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08-04-2009, 10:20 AM #1
Erm... well its my own stupd fault
So iīve been in Chile on a sort of holiday for 4 weeks now (no badminton sucks) going back tomorrow. We did some free climbing and i got stuck on a really steep wall with no hope of climbing off, so i jumped like ten meters onto sand. Only just landed the jump and thankfully no injuries. We went to this like abandoned town and i jumped off this 6 meter drop but this time i didnīt land it well
i ripped my jeans and cut up my leg pretty bad. Iīve got a scab the size of... i dunno diameter is almost 3cm. its right on my knee so very difficult to live with. Went for a run this morning through santiago which was very nice except for the smog lol and it was fine but iīd like this to heal asap so i can be mroe flexible on the court.
Long story short... how do you get a scab to heal faster, i know thereīs probably nothing but i thought iīd give here a try.
08-04-2009, 11:19 AM #2
put a bandage or plaster on it for few days. A scab forms due to the oxygen from the air so the best way for it to heal quicker is to cover it up
Hope this helps
08-11-2009, 11:10 AM #3
Scabs form naturally from blood clotting, which occurs even without the presence of oxygen (for example, a blood clot can form in the brain following haemorrhage). A scab is a tough, dried-out layer of platelets and fibrin that serves two main functions:
- Stops you from bleeding to death.
- Protects the wound, allowing it to heal undisturbed.
Wounds will dry out better if left open to the air, allowing scabs to form more effectively. Once a scab has formed, avoid disturbing it: don't pick at it, and let it dry out after getting wet (showers, baths, swimming...).
However, wounds must also be kept clean and protected. If a scab is likely to be bashed, consider covering it up with a padded dressing to protect it from being ripped open. Make sure the part of the dressing touching the wound is non-adherent, or it will stick to any exudate (such as pus). Check the dressing regularly and replace it if it becomes dirty on the inside (from blood, pus, sweat, or anything else).
Last edited by Gollum; 08-11-2009 at 11:13 AM.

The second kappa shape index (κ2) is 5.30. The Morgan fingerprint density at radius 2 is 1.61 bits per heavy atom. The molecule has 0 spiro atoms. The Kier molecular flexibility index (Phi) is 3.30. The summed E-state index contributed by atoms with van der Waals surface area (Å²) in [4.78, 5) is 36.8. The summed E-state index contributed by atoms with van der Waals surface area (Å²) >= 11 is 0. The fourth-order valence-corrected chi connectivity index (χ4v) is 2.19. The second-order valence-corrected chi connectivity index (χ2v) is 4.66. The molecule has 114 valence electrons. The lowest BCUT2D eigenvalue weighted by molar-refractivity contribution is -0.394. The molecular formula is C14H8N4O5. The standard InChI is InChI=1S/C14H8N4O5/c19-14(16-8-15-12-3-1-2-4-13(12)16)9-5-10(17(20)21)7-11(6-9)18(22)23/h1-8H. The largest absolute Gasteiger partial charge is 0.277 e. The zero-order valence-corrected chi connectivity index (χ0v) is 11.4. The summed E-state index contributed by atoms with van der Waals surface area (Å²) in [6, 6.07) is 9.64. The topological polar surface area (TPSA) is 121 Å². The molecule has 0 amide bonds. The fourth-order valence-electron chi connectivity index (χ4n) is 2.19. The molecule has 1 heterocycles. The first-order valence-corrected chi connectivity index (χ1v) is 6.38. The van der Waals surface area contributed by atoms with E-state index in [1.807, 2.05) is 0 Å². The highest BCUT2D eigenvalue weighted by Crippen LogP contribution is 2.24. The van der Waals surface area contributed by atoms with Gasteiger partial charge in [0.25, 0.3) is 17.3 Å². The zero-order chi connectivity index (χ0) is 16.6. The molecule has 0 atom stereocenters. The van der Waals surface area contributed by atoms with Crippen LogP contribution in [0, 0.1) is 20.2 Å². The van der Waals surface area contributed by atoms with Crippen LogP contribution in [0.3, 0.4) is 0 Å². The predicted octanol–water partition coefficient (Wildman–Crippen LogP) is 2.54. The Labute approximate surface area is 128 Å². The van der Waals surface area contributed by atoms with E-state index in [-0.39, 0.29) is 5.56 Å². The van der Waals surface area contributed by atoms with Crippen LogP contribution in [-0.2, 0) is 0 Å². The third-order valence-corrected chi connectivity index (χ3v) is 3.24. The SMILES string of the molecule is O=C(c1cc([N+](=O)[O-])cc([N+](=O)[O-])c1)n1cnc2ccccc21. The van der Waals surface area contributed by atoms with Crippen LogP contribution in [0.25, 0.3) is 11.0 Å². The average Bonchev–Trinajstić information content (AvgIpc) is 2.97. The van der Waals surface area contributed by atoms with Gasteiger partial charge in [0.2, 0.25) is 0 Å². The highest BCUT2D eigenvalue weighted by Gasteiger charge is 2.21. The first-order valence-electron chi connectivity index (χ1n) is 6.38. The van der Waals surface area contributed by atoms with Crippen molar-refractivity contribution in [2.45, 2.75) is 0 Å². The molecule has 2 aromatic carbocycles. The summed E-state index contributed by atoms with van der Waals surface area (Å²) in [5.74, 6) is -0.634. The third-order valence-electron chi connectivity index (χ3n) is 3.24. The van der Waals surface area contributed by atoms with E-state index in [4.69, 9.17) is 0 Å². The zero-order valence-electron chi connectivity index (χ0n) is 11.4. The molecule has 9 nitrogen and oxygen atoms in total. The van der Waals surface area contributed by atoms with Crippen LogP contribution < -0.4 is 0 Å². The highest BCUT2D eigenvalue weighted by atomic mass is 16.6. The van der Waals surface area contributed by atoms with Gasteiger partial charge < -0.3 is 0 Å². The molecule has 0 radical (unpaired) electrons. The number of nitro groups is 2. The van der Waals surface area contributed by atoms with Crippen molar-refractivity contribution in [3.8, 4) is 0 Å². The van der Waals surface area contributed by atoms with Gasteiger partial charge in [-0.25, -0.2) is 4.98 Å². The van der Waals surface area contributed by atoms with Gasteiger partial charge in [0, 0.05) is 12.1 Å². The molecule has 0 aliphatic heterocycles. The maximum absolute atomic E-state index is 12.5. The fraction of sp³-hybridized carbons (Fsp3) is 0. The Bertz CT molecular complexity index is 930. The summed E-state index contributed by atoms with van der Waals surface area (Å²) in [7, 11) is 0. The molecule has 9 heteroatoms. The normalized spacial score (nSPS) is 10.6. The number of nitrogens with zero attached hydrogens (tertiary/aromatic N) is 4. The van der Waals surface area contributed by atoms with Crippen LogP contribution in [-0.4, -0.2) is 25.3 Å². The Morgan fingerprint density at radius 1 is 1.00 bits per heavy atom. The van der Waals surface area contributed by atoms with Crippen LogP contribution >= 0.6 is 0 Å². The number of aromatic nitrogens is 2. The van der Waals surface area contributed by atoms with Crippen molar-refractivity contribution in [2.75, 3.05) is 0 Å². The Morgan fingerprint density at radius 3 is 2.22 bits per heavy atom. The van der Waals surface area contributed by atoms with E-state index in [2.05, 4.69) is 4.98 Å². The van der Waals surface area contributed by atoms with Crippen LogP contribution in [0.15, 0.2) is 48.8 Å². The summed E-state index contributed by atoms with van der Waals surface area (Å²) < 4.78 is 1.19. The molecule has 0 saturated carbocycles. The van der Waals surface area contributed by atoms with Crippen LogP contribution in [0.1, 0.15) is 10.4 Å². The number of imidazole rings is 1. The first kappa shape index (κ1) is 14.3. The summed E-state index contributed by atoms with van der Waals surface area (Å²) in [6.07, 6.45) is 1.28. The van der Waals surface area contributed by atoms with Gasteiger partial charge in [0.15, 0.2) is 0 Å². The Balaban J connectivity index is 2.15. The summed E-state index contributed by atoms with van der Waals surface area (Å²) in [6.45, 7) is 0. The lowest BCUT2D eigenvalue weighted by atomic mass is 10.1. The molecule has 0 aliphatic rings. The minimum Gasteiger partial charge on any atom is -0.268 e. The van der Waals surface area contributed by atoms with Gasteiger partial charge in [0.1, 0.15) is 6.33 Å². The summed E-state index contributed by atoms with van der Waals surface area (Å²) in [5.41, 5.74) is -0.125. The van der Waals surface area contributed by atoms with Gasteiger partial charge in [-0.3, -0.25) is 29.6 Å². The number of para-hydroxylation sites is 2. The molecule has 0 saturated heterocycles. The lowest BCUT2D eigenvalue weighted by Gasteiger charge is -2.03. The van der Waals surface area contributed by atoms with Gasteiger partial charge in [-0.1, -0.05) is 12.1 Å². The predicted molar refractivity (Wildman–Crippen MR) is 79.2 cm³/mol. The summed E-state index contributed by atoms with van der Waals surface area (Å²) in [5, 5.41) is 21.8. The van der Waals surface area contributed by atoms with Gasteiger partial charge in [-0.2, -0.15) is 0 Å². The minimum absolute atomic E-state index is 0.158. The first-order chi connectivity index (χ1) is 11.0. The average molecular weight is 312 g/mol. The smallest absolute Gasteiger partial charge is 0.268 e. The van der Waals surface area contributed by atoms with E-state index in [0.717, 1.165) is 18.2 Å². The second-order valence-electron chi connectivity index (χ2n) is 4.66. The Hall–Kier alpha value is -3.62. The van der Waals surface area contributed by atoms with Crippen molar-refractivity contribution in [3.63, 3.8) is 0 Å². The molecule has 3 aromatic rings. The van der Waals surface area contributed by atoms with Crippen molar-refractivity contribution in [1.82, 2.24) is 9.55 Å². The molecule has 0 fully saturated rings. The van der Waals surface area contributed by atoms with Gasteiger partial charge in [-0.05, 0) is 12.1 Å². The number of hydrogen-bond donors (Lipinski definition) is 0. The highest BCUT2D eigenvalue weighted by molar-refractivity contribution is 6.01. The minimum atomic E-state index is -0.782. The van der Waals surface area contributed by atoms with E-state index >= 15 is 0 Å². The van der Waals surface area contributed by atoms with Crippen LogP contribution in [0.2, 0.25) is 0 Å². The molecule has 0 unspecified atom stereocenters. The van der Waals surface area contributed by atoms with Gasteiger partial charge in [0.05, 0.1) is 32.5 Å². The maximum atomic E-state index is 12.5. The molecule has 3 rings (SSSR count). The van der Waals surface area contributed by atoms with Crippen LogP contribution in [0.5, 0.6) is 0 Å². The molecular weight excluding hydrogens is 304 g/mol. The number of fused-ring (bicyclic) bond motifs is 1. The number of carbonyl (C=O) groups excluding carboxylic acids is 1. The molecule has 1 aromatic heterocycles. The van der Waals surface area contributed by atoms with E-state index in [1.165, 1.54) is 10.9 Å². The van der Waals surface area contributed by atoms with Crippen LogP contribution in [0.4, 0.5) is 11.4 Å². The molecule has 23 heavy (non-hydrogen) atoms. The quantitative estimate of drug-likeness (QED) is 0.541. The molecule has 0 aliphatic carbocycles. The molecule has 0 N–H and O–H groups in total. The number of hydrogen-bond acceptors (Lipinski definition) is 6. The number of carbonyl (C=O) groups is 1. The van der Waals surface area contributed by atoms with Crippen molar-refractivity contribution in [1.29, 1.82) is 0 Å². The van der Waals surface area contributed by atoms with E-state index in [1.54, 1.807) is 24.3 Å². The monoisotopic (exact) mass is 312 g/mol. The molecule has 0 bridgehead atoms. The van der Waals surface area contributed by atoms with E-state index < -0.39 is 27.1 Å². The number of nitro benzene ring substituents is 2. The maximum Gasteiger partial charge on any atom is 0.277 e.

08-11-2009, 09:42 PM #4
i acutally beleive it is better to put a bandade on top. THe bandade (with the help of polysporin) will help keep the moisture on the wound. I heard it is good to have moisture because when it is moist it will heal faster.
I have tried it and it heals pretty fast this way and no infections haha =P
08-12-2009, 03:20 AM #5
08-12-2009, 04:20 AM #6
You may well be right about the wound healing faster if it's kept moist. The downside is that it's more vulnerable (on an expedition, I'm pleased to see a tough, thick scab. In any other setting, minor wounds don't matter ).
In any case, once the scab has formed, you no longer have the choice.
I would avoid antibacterial plasters or ointments, as these are cytotoxic: as well as destroying bacteria, they kill off some of your own cells. Antiseptics should be avoided for the same reason, unless the wound seems prone to infection.
08-12-2009, 11:19 AM #7
Cheers guys, so you know i left the scab to form and didn't disturb it (apart from showers). The area the scab covers is now much less than before, around it is nice fresh VERY pink skin. Flexability is almost full as well, although i don't want to risk a full stretch. I've tried to keep my diet good with a bit more protein just in case that helped.
I used a melonin dressing at first (when i was still in a foriegn country) to avoid infection and to reduce friction between clothes. The pain of ripping out my hairs and the fuss and expense were too much once i was back in the UK to bother with protecting it, shorts for the win.
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